[ Prev ][ Table of Contents ][ Front Page ][ Talkback ][ FAQ ][ Next ]

"Linux Gazette...making Linux just a little more fun!"

A Quick and Easy Way to Set Up a Mailing List

By Lawrence Teo

1. Why do you need a mailing list?

Picture this:

You've just started working with your colleagues on a new project. After the first meeting, everyone agrees that sending e-mails about each other's progress to all the members in the group periodically is the way to go. Everybody leaves the table, and you send out your first message to your colleagues' e-mail addresses. Everything goes well for awhile... until somebody new joins the group. Now everybody has to update their long list of addresses in the "To:" field, some people forget, and the new person didn't receive all the e-mails and starts complaining. Gradually, things start turning into a mess.

As things become more haphazard, you say to yourself, "Now, if only I can send all my e-mails to a single address, and that e-mail will propagate out to everybody else." Well, that is possible. What you need is a mailing list.

Most of us aren't strangers to mailing lists, especially if you're an active or long-time participant in the Linux community. But trust me, there are people out there who aren't familiar with mailing lists and how convenient they can be.

Now, let's say you agree that you need a mailing list. But you don't have time to set up one. If you have been a participant in a public and busy mailing list such as Bugtraq, you'll notice that they run a mailing list management program such as Majordomo or ezmlm. If you want a simple mailing list, and you need it quick, you don't need to play around with those. Plus, you don't really need the more complex features they offer. A standard Linux system is sufficient for setting up a simple mailing list for a workgroup.

In this article, I'll discuss how to set up such a simple mailing list using the standard Mail Transfer Agents (MTAs) that come with a standard Linux distribution, such as sendmail, Postfix or exim. Remember, though, the keyword is simple. That means that our mailing list will not have the fancy features offered by the heavy duty mailing list management programs.

As an added bonus, I've written another article in this same Linux Gazette issue that discusses how to set up a simple web-based archive of this mailing list (it's entitled "Setting Up a Web-based Archive for a Mailing List"). But if a mailing list is all you need, and/or you don't have time, this article is all you need to read.

2. Setting up the mailing list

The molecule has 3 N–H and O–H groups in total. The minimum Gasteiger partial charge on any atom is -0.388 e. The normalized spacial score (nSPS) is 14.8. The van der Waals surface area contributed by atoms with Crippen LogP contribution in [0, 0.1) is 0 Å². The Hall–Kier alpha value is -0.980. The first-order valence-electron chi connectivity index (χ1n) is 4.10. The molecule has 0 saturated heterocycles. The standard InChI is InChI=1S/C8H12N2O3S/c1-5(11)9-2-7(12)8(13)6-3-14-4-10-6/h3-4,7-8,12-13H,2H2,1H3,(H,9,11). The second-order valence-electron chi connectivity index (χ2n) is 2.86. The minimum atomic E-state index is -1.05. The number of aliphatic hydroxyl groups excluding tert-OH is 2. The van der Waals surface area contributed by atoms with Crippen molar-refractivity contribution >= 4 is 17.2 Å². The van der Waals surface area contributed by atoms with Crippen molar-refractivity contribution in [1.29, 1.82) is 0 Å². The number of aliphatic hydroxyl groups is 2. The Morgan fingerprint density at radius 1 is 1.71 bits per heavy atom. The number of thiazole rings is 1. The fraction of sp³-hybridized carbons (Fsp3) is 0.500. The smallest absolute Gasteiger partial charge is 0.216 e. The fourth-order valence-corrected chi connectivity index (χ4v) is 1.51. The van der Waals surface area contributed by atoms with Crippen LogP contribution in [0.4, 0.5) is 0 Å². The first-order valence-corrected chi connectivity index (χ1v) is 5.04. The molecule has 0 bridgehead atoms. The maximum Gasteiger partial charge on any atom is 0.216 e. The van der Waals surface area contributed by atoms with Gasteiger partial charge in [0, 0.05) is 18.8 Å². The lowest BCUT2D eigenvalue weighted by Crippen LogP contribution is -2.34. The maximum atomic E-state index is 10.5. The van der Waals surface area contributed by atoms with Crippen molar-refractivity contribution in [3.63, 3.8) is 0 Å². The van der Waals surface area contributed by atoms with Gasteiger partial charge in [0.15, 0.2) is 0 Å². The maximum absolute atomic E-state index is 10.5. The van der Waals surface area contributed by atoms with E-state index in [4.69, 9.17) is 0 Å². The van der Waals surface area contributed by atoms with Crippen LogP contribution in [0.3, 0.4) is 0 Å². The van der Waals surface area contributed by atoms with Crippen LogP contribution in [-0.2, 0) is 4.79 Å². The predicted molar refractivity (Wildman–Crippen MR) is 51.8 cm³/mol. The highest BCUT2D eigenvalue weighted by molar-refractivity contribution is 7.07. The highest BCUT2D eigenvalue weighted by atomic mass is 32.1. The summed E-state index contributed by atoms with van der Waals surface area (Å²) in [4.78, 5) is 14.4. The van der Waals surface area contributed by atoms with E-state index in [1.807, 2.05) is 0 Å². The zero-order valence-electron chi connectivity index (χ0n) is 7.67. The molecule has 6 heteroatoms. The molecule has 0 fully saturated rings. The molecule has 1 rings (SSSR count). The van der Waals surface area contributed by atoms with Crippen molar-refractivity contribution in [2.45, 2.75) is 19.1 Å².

Setting up the mailing list is pretty straightforward. I'll first talk about what you need, and then proceed to the actual instructions on setting it up.

2.1 What you need

First, here's what you need to set up the mailing list:

Once you've got all the requirements, the very first thing you need to do is to check that your MTA is actually running. I usually check this by running netstat as follows:

lteo@mybox:~$ netstat -a | grep smtp
tcp        0      0 *:smtp                  *:*                     LISTEN

If the system responds with that line, it usually means that your MTA is up and running. If it is not running, you need to activate it. The actual way to do that depends on the system. For example, on Debian run "/etc/init.d/sendmail start". On Red Hat, run "/etc/rc.d/init.d/sendmail start". (Your system may have the script in a different location.) To make it permanent, do a "chmod +x /etc/init.d/sendmail" (or wherever). On Slackware, you'll have to uncomment the lines that activate sendmail in /etc/rc.d/rc.M, and either restart the system, or run it manually for now using the command in that file.

2.2 Let's set it up!

The first thing you need to do is to think of a name for your mailing list. For example, if the Linux box you're using is called, you can call your mailing list address "". Any e-mails sent to will then be propagated to all e-mail addresses registered to it. For the purpose of this article, let's say we want the mails that reach that address to go out to,, and

The next thing you need to do is to set up the MTA's aliases file. The aliases file is usually stored as /etc/aliases or /etc/mail/aliases depending on your Linux distribution. Once you locate it, fire up your favorite text editor and edit it. You may see some default lines in that file, such as "webmaster: root", "postmaster:root", and so on. Just ignore those lines and scroll to the end of the file. Now add the following lines: